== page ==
Why Income Inequality is not Directly Important - 2021-07-07
Originally I had planned to make the title of this post "Why Income Inequality is not Important", but I realized that this could be misleading as to what I'm actually trying to express. Although I'm unsure that the title I have chosen will be much different.
When talking about economics in a country, income inequality seems to come up quite often, especially among those who are more left-leaning on economic issues. It's generally hard to argue the position that it is good for a country to have more income inequality - which is not to say there aren't people who may try to defend this position - and in fact it's quite normally described as being a bad thing, being representative of an unjust society. However, this is not the focus of this post. Instead, I'd like to focus on whether income inequality is a useful form of measuring the well-being of the people in a country.
According to the OECD, income inequality is "an indicator of how material resources are distributed across a society." As such, we can say it is an indication of the difference of access to material resources from the most to the least wealthy. However this definition has a flaw in it if what we're trying to look for is well-being, and not simply difference in income.
With this I'm not trying to deny that there is indeed a correlation between income inequality and median income. In the following graph I plot out over a dozen countries according to their median disposable income and the Gini Coefficient.
From this graph, there is a clear correlation between income inequality and median income. Although there may be a few outliers, that is the general trend. Yet if we're caring about the well-being of human persons, then why would we use an indicator that does not directly measure this? If we care about the well-being of all people in a country then we shouldn't be looking at income inequality, or even median income, we should be looking at the lowest income household in every country. Reason being, we care about the human person, and while income inequality may be correlated to the median income, it is better to have a society with a large income inequality but where the poorest household can afford to live a dignified life, than a small income inequality but where the poorest household (and likely most households) are unable to live dignified lives. In other words, we should be looking at a more direct measurement of the well-being of the members of a society who are worst off, and assure their dignified living.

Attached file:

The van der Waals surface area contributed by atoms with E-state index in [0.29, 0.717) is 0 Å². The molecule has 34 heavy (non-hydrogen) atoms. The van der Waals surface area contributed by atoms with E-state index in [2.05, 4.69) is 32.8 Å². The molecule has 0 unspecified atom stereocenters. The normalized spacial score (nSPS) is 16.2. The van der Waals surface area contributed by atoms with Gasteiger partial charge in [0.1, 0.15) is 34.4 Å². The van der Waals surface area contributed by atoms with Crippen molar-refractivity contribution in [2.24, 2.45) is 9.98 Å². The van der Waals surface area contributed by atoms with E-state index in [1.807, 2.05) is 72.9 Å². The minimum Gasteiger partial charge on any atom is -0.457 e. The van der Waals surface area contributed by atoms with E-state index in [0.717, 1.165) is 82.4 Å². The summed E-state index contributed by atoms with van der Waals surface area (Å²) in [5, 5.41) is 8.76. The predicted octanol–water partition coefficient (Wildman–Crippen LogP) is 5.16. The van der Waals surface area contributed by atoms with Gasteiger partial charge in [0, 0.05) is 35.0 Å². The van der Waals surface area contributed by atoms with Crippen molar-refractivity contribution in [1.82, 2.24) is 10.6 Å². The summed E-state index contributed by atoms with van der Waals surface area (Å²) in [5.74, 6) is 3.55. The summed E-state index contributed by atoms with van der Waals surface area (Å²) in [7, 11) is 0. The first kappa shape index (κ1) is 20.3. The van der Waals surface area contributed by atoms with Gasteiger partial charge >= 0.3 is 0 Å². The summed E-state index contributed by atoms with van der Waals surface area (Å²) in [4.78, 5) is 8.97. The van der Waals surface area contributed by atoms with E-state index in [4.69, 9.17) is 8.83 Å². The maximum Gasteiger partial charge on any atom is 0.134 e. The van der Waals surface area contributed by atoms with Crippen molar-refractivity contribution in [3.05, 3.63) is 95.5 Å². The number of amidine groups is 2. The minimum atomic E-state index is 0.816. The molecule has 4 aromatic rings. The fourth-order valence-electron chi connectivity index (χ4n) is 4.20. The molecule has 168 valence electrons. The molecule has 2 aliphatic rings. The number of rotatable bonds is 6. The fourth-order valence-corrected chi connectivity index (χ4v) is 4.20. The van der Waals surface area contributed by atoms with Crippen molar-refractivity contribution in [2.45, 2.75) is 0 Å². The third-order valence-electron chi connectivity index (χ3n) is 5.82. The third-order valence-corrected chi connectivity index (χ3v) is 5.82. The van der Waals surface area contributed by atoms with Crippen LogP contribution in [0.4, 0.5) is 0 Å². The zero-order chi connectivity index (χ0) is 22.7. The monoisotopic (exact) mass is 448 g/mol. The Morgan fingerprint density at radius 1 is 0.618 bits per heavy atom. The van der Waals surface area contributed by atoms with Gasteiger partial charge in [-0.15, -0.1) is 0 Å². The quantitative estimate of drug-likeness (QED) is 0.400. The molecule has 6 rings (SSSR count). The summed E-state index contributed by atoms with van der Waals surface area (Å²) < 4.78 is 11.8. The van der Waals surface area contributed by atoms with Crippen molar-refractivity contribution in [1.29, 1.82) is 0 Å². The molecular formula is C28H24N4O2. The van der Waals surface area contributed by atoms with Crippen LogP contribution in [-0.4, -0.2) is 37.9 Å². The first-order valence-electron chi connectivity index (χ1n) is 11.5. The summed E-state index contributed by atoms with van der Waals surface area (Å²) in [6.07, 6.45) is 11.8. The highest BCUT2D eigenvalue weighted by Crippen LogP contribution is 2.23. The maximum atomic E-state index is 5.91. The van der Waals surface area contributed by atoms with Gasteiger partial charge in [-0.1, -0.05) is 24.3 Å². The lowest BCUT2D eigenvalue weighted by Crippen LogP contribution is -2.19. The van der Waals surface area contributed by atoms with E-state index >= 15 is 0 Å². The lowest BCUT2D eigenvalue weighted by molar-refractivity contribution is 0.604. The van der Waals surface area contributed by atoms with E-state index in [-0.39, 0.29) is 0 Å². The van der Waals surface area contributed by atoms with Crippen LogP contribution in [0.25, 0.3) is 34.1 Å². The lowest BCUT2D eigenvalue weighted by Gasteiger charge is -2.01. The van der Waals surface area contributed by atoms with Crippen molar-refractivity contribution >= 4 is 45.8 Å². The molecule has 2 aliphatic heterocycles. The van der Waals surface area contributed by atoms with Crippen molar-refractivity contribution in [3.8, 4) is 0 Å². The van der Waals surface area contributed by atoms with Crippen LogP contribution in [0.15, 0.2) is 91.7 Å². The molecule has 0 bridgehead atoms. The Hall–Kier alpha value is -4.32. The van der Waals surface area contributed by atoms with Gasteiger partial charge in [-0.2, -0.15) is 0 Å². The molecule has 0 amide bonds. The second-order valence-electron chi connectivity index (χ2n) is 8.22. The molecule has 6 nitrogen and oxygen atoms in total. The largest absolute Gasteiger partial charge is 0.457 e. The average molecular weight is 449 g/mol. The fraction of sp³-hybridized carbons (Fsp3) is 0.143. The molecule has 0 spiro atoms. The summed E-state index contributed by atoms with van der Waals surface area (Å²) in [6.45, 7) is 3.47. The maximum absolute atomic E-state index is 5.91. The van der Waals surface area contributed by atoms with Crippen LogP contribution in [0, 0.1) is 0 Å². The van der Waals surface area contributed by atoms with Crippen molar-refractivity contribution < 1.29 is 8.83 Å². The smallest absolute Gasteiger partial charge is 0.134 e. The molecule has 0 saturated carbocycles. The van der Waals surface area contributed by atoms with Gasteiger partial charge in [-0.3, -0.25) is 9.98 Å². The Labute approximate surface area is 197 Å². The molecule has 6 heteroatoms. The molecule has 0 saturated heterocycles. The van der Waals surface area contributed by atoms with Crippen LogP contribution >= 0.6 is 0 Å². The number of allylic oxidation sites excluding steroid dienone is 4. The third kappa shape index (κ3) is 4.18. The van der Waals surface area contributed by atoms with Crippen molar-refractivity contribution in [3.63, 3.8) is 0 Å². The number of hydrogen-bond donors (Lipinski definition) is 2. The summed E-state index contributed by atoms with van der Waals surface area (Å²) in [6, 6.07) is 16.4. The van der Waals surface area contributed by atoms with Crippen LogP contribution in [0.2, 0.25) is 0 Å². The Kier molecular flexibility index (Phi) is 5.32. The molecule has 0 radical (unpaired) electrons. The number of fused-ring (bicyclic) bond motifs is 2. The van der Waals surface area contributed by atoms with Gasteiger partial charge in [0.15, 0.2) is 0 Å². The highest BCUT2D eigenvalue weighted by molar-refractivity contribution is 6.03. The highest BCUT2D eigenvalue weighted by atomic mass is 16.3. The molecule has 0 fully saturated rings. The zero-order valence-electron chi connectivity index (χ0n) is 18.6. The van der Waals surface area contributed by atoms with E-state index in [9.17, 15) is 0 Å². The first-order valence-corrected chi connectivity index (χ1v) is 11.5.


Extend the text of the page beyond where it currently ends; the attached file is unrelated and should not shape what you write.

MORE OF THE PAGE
The problem with focusing too much on income inequality is it can end up turning into envy: we envy what the rich have and wish to either bring them down, or for everyone to have what they have - regardless of how unsustainable that may be. It leads to a lack of contentment with what God has given us, and rather than focusing on the poorest members of society, we turn ourselves into victims and believe the solution is by bringing down those who are more well-off. Which is not to say that some assets will not require redistribution, but the intention of that redistribution should not be a sense of envy or hatred towards those who have, but rather to simply provide the poorest members of our society with a means to sustain themselves and live dignified lives.
To put this in a different manner, would it really matter if there were a few really rich people, but every man still had a dignified job such that he could sustain himself and his family? The anger and unhappiness that manifests itself in this hatred of the rich seems to simply be out of envy. But rather than advocating, like many of the Libertarian persuasion would, that everyone should find their own way to being rich, my line of arguing is to look at what we already have and be content with it. Why do we need riches? Ultimately they will not bring us joy, and may even risk our eternal happiness if we get too attached. Our Lord Himself said that "It is easier for a camel to go through the eye of a needle, than for a rich man to enter into the kingdom of God" (Matt. 19:24). But to envy the rich is perhaps worse, as it stimulates a hatred of others, which is sinful by nature.
Therefore, let's take care as to use the data that best represents what we're actually trying to argue, and make sure that we're trying to fix the right thing.
- Society at a Glance 2011: OECD Social Indicators
- List of Countries by Income Equality - Wikipedia
- Disposable household and per capita income - Wikipedia